How to Spend Someone Else’s Money on Your Classroom

When I was teaching, I spent around $1000 of my own money every year on my classroom. That’s insane. Those dollars went to everything from hygiene products I kept in my desk to the breakfast I served on test day to the kids who would otherwise have jacked themselves up on Pop Tarts and orange juice in the cafeteria. I don’t regret any of those expenditures, but teachers don’t have to do it that way anymore.

Teachers should not spend their own money on their classrooms.

Here are some ways to spend someone else’s money:

Use ClassFund for Instructional Materials.

Teachers Pay Teachers offers a fee-free fundraising vehicle that your community can use to donate to your classroom. With ClassFund, you just use a template to set up a campaign and then get the word out. Think of it as something along the lines of GoFundMe but with NO FEES. Take a look at this 2020 blog post about it.

Use an Open House Request Board to Get Public School and Private School Parents on Board.

I’ve never taught in a school that gave out lists of items students would need. This concept just was not part of our culture. Instead, at our open house event at the beginning of each school year, I wrote on Post-It notes items I needed and created a board from which parents could grab on their way out the door. One note included one item and my name. Those requests ranged from boxes of tissue to white board markers to grocery story gift cards.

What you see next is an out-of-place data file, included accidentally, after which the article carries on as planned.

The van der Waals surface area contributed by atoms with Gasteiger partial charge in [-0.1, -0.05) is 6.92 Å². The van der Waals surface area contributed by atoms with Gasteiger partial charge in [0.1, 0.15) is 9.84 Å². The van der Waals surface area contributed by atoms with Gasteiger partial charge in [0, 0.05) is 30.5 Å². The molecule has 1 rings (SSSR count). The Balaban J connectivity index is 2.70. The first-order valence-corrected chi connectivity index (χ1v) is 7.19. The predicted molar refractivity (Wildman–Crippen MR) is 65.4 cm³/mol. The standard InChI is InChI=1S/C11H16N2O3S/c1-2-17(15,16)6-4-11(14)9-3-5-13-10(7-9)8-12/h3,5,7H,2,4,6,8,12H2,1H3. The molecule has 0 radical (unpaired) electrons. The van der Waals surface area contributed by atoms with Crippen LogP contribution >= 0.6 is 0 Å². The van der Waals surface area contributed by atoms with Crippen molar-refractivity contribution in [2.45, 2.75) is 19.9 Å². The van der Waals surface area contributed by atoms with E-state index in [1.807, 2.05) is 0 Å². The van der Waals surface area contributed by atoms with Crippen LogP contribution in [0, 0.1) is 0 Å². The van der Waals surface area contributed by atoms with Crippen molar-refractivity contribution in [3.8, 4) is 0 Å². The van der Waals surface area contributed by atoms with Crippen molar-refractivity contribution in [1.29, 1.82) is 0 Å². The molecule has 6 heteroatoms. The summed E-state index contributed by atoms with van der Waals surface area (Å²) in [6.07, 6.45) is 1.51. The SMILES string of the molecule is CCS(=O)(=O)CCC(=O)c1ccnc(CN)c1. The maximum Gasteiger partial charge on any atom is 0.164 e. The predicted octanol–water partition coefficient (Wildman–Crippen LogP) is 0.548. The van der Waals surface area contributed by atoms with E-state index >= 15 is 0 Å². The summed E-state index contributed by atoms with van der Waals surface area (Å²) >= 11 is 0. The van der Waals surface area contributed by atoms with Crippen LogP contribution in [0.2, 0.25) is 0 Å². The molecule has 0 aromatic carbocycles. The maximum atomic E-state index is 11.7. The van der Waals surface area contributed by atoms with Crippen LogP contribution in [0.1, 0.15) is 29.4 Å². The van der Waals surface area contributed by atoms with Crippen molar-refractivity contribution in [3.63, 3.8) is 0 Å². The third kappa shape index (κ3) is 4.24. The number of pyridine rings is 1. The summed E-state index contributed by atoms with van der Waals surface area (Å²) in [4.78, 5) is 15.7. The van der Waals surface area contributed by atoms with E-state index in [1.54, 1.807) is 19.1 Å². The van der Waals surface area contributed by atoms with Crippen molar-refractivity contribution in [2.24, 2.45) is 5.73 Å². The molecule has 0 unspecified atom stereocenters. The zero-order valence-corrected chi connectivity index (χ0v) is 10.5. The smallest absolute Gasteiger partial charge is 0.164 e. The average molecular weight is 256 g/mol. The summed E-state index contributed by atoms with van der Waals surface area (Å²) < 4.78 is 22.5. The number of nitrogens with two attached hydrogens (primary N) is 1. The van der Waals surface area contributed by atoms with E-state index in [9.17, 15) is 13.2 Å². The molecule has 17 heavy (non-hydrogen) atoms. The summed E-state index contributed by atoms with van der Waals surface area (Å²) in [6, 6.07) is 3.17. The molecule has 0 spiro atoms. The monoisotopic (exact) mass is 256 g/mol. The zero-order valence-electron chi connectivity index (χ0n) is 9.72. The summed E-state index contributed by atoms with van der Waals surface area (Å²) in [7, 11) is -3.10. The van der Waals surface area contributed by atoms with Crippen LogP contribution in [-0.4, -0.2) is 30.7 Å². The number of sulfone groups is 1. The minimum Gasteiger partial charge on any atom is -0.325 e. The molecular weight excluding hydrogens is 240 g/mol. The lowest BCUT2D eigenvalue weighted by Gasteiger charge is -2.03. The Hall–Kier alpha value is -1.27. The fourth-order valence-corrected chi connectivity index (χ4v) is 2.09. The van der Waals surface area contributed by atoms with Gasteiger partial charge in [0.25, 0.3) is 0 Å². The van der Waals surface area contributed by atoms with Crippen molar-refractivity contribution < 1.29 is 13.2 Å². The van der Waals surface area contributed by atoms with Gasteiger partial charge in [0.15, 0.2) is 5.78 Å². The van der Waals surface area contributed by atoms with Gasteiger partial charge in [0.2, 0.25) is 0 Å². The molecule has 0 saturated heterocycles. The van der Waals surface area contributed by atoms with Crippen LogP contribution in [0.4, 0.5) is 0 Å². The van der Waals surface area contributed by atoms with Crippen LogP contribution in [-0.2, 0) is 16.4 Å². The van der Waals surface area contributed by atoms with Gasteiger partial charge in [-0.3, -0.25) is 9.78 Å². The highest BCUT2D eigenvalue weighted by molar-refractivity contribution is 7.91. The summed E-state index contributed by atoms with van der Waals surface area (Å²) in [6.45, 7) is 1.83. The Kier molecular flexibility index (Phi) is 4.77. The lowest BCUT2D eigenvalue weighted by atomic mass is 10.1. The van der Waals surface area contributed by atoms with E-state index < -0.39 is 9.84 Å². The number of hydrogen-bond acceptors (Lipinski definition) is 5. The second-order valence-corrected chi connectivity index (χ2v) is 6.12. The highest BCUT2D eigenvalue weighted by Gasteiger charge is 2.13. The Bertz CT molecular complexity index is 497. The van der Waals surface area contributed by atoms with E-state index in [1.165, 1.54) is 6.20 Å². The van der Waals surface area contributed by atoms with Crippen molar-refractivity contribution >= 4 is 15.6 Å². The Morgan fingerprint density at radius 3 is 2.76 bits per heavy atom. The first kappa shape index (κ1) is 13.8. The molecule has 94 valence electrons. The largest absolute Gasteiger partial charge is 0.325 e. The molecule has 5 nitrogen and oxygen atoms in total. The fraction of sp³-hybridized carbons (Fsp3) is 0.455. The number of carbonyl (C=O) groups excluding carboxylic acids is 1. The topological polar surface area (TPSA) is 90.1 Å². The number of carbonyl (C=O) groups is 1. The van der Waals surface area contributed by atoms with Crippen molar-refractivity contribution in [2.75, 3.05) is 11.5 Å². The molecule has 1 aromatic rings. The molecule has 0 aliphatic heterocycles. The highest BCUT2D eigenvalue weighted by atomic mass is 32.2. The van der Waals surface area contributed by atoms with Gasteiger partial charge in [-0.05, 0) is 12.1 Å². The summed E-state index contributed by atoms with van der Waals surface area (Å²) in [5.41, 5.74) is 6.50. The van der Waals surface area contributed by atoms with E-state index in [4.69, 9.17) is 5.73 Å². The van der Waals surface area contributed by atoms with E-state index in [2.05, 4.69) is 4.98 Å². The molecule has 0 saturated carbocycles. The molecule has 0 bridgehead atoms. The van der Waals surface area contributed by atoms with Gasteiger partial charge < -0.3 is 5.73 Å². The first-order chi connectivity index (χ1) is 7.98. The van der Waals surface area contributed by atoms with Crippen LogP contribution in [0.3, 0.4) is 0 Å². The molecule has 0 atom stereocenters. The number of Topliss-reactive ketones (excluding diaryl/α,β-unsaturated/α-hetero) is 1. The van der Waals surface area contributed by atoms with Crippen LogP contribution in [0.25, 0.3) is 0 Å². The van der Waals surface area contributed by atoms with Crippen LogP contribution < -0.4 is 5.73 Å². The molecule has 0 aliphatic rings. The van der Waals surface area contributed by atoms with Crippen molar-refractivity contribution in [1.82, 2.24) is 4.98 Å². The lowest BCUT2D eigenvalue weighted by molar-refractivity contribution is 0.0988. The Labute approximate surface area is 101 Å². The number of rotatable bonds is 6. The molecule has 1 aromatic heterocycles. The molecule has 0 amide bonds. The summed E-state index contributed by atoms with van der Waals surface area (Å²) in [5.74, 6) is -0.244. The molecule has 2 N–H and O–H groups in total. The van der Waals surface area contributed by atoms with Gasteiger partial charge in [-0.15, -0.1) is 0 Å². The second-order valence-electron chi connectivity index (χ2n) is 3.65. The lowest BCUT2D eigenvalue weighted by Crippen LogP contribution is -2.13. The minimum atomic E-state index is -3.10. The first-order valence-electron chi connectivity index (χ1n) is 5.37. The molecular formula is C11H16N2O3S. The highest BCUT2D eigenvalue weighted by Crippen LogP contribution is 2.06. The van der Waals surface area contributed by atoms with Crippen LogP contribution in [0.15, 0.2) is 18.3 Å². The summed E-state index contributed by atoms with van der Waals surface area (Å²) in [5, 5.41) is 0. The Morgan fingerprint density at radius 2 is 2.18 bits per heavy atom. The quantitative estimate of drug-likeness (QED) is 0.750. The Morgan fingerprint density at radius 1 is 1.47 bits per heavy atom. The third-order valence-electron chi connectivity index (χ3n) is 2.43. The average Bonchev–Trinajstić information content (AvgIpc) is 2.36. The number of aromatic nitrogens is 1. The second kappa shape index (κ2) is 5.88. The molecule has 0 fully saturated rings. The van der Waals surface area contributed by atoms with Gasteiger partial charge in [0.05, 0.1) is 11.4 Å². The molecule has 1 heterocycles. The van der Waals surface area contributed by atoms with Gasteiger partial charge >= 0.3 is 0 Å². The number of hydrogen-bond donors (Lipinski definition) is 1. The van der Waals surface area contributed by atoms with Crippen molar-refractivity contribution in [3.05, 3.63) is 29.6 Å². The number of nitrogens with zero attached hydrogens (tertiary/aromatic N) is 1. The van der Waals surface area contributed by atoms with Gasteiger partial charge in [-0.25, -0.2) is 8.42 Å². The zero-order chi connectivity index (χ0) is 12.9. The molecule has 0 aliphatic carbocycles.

Tell Your Administration about School Access.

I love this one, but it does have a couple of drawbacks. School Access is TpT’s subscription program. Your school purchases credits, and teachers can use those credits to access resources. One downside is that there are no resources with a value over $15 in the School Access catalog.

Look into AdoptAClassroom.org.

Teachers have told me about their pandemic stress levels, but these stats from AdoptAClassroom boggle my mind:

  • 74% of teachers purchased home printing items (printer, ink, paper) for distance learning.
  • 41% of teachers purchased postage and mailing supplies to send supplies to students.